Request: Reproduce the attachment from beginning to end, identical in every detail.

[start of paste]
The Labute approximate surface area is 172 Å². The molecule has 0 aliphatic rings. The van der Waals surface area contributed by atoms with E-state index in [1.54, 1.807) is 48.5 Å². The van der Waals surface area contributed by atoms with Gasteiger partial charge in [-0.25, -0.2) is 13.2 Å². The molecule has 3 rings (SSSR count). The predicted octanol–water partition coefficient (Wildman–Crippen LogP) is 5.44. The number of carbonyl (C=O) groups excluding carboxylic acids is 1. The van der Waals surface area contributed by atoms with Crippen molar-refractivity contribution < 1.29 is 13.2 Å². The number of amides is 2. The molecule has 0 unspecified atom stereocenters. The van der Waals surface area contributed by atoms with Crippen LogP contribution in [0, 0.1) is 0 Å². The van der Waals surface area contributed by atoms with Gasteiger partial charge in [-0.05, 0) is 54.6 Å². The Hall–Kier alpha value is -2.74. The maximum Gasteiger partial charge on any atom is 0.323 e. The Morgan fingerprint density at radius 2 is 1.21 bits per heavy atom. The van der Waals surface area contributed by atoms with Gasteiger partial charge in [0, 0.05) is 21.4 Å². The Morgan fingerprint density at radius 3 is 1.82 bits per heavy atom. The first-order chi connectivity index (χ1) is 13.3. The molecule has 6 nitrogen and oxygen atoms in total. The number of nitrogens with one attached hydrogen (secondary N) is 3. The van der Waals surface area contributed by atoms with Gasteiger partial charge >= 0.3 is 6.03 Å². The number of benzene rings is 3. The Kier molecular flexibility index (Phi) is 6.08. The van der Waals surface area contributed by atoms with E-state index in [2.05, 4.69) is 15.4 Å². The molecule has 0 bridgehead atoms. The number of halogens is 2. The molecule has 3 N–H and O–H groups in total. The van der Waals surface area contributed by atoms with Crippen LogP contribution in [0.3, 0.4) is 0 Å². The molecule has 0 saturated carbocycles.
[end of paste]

The Labute approximate surface area is 172 Å². The molecule has 0 aliphatic rings. The van der Waals surface area contributed by atoms with E-state index in [1.54, 1.807) is 48.5 Å². The van der Waals surface area contributed by atoms with Gasteiger partial charge in [-0.25, -0.2) is 13.2 Å². The molecule has 3 rings (SSSR count). The predicted octanol–water partition coefficient (Wildman–Crippen LogP) is 5.44. The number of carbonyl (C=O) groups excluding carboxylic acids is 1. The van der Waals surface area contributed by atoms with Crippen molar-refractivity contribution < 1.29 is 13.2 Å². The number of amides is 2. The molecule has 0 unspecified atom stereocenters. The van der Waals surface area contributed by atoms with Crippen LogP contribution in [0, 0.1) is 0 Å². The van der Waals surface area contributed by atoms with Gasteiger partial charge in [-0.05, 0) is 54.6 Å². The Hall–Kier alpha value is -2.74. The maximum Gasteiger partial charge on any atom is 0.323 e. The Morgan fingerprint density at radius 2 is 1.21 bits per heavy atom. The van der Waals surface area contributed by atoms with Gasteiger partial charge in [0, 0.05) is 21.4 Å². The Morgan fingerprint density at radius 3 is 1.82 bits per heavy atom. The first-order chi connectivity index (χ1) is 13.3. The molecule has 6 nitrogen and oxygen atoms in total. The number of nitrogens with one attached hydrogen (secondary N) is 3. The van der Waals surface area contributed by atoms with Gasteiger partial charge >= 0.3 is 6.03 Å². The number of benzene rings is 3. The Kier molecular flexibility index (Phi) is 6.08. The van der Waals surface area contributed by atoms with E-state index in [2.05, 4.69) is 15.4 Å². The molecule has 0 bridgehead atoms. The number of halogens is 2. The molecule has 3 N–H and O–H groups in total. The van der Waals surface area contributed by atoms with Crippen LogP contribution in [0.3, 0.4) is 0 Å². The molecule has 0 saturated carbocycles.